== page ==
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        Darwin's aliens
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Abstract

Abstract

Making predictions about aliens is not an easy task. Most previous work has focused on extrapolating from empirical observations and mechanistic understanding of physics, chemistry and biology. Another approach is to utilize theory to make predictions that are not tied to details of Earth. Here we show how evolutionary theory can be used to make predictions about aliens. We argue that aliens will undergo natural selection – something that should not be taken for granted but that rests on firm theoretical grounds. Given aliens undergo natural selection we can say something about their evolution. In particular, we can say something about how complexity will arise in space. Complexity has increased on the Earth as a result of a handful of events, known as the major transitions in individuality. Major transitions occur when groups of individuals come together to form a new higher level of the individual, such as when single-celled organisms evolved into multicellular organisms. Both theory and empirical data suggest that extreme conditions are required for major transitions to occur. We suggest that major transitions are likely to be the route to complexity on other planets, and that we should expect them to have been favoured by similarly restrictive conditions. Thus, we can make specific predictions about the biological makeup of complex aliens.

Introduction

There are at least 100 billion planets in our Galaxy alone (Cassan et al. 2012), and at least 20% of them are likely to fall in the habitable zone (Petigura et al. 2013), the region of space capable of producing a biosphere. Even if 0.001% of those planets evolved life, that would mean 200 000 life-harbouring planets in our Galaxy; and it would only take one alien life form for our conception of the Universe to change dramatically. It is no wonder, then, that hundreds of millions of dollars have recently been invested in astrobiology research (Schneider 2016), the USA and Europe have rapidly growing astrobiology initiatives (Des Marais et al. 2008; Horneck et al. 2016), and myriad new work has been done to try and predict what aliens will be like (Benner 2003; Davies et al. 2009; Rothschild 2009; Rothschild 2010; Shostak 2015). The challenge, however, is that when trying to predict the nature of aliens, we have only one sample – Earth – from which to extrapolate. As a result, making these predictions is hard.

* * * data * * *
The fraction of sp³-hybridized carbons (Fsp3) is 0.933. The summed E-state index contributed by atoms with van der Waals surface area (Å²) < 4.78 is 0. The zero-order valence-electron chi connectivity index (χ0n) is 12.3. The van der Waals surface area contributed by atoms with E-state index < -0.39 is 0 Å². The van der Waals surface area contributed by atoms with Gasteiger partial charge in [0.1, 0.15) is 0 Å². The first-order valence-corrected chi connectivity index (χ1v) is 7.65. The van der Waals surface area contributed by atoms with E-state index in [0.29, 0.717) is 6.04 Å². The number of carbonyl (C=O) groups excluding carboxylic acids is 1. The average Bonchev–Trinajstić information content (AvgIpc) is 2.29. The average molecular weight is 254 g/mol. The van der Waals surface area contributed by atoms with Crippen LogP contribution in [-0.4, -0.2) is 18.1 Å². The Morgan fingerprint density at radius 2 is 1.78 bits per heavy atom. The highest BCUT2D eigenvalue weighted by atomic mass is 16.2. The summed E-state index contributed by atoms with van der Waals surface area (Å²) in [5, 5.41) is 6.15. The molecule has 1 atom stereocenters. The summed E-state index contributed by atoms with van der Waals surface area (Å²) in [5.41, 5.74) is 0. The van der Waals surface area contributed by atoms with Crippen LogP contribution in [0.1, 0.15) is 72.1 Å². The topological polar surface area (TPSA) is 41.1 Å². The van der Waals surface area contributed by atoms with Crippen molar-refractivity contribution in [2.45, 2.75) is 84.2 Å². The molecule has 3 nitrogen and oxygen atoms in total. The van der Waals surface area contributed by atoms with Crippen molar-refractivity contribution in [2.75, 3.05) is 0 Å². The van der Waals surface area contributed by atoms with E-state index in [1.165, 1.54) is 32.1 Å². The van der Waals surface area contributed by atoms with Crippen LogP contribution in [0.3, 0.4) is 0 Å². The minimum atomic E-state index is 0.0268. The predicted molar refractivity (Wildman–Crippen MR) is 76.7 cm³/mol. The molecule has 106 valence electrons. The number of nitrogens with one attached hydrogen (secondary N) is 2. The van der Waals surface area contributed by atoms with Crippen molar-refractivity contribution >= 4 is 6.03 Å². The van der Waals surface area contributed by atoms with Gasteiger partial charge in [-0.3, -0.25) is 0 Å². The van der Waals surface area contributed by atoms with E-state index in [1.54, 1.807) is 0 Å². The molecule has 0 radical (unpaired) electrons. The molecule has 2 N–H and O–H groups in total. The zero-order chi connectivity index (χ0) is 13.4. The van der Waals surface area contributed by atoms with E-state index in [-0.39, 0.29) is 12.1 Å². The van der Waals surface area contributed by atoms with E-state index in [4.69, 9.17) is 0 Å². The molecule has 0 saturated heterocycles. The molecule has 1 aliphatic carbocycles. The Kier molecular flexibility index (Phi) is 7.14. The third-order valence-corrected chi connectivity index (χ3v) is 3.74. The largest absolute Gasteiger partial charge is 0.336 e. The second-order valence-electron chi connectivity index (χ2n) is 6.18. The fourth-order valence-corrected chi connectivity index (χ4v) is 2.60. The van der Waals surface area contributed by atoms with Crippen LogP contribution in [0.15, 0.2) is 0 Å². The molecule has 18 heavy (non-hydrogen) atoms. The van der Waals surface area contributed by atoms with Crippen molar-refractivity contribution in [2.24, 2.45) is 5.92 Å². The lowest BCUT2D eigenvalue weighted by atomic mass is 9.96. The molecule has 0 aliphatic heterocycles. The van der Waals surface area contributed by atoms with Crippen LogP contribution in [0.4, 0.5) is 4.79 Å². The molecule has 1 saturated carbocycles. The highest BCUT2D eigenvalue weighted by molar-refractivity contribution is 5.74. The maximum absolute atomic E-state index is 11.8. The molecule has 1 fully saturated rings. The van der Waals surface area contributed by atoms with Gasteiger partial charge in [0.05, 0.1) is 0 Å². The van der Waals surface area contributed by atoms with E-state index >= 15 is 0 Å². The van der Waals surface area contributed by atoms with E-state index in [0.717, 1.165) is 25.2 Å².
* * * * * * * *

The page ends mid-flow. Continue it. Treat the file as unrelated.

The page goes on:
So far, the main approach to making predictions about extra-terrestrial life has been relatively mechanistic (Domagal-Goldman et al. 2016). We have used observations about how things have happened on the Earth to make statistical statements about how likely they are to have happened elsewhere. For example, certain traits have evolved many times on the Earth, and so we posit that extraterrestrial life forms will converge on the same earthly mechanisms. Because eye-like organs have evolved at least 40 times (von Salvini-Plawen & Mayr 1977), and are relatively ubiquitous, we predict that they would evolve on other planets, too (Conway Morris 2003; Flores Martinez 2014). Similarly, we have used a mechanistic understanding of chemistry and physics to make predictions about what is most probable on other planets. For example, carbon is abundant in the Universe, chemically versatile, and found in the interstellar medium, so alien life forms are likely to be carbon-based (Cohen & Stewart 2001). These kinds of predictions come from a mixture of mechanistic understanding and extrapolating from what has happened on the Earth. There is no theoretical reason why aliens could not be silicon-based and eyeless.